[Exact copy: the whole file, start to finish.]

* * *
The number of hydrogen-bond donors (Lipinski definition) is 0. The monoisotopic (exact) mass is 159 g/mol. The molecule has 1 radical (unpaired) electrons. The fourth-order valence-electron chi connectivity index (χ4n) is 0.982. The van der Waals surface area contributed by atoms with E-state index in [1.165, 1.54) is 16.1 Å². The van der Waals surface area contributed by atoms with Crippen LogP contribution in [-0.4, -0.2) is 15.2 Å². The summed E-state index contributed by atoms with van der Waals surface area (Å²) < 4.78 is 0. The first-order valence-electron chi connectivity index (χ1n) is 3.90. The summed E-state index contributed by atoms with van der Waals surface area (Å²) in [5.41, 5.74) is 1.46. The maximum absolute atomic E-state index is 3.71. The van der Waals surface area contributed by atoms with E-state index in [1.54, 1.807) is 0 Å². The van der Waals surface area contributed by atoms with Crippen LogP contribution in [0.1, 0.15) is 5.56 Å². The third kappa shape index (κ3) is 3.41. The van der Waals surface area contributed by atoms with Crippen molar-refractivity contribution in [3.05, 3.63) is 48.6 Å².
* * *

The number of hydrogen-bond donors (Lipinski definition) is 0. The monoisotopic (exact) mass is 159 g/mol. The molecule has 1 radical (unpaired) electrons. The fourth-order valence-electron chi connectivity index (χ4n) is 0.982. The van der Waals surface area contributed by atoms with E-state index in [1.165, 1.54) is 16.1 Å². The van der Waals surface area contributed by atoms with Crippen LogP contribution in [-0.4, -0.2) is 15.2 Å². The summed E-state index contributed by atoms with van der Waals surface area (Å²) < 4.78 is 0. The first-order valence-electron chi connectivity index (χ1n) is 3.90. The summed E-state index contributed by atoms with van der Waals surface area (Å²) in [5.41, 5.74) is 1.46. The maximum absolute atomic E-state index is 3.71. The van der Waals surface area contributed by atoms with E-state index in [1.54, 1.807) is 0 Å². The van der Waals surface area contributed by atoms with Crippen LogP contribution in [0.1, 0.15) is 5.56 Å². The third kappa shape index (κ3) is 3.41. The van der Waals surface area contributed by atoms with Crippen molar-refractivity contribution in [3.05, 3.63) is 48.6 Å².